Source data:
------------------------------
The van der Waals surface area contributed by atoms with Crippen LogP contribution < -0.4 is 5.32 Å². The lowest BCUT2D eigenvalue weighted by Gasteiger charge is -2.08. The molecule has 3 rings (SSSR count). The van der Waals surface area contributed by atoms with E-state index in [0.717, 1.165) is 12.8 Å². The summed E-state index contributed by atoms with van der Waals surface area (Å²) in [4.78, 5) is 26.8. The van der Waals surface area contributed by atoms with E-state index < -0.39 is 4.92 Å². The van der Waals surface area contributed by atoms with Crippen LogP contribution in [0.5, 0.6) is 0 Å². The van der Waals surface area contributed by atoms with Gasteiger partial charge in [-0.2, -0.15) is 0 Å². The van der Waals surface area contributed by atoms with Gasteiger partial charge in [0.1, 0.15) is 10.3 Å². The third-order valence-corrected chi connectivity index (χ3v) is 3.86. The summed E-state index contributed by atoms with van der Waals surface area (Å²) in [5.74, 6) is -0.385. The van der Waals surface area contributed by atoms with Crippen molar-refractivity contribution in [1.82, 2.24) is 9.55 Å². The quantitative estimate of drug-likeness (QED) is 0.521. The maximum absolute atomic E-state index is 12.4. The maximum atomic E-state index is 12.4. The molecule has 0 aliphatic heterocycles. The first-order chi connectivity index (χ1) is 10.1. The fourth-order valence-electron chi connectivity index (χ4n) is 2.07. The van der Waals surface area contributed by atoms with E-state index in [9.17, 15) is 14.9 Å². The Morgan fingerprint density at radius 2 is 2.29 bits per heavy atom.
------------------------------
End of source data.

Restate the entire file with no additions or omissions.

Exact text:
The van der Waals surface area contributed by atoms with Crippen LogP contribution < -0.4 is 5.32 Å². The lowest BCUT2D eigenvalue weighted by Gasteiger charge is -2.08. The molecule has 3 rings (SSSR count). The van der Waals surface area contributed by atoms with E-state index in [0.717, 1.165) is 12.8 Å². The summed E-state index contributed by atoms with van der Waals surface area (Å²) in [4.78, 5) is 26.8. The van der Waals surface area contributed by atoms with E-state index < -0.39 is 4.92 Å². The van der Waals surface area contributed by atoms with Crippen LogP contribution in [0.5, 0.6) is 0 Å². The van der Waals surface area contributed by atoms with Gasteiger partial charge in [-0.2, -0.15) is 0 Å². The van der Waals surface area contributed by atoms with Gasteiger partial charge in [0.1, 0.15) is 10.3 Å². The third-order valence-corrected chi connectivity index (χ3v) is 3.86. The summed E-state index contributed by atoms with van der Waals surface area (Å²) in [5.74, 6) is -0.385. The van der Waals surface area contributed by atoms with Crippen molar-refractivity contribution in [1.82, 2.24) is 9.55 Å². The quantitative estimate of drug-likeness (QED) is 0.521. The maximum absolute atomic E-state index is 12.4. The maximum atomic E-state index is 12.4. The molecule has 0 aliphatic heterocycles. The first-order chi connectivity index (χ1) is 10.1. The fourth-order valence-electron chi connectivity index (χ4n) is 2.07. The van der Waals surface area contributed by atoms with E-state index in [9.17, 15) is 14.9 Å². The Morgan fingerprint density at radius 2 is 2.29 bits per heavy atom.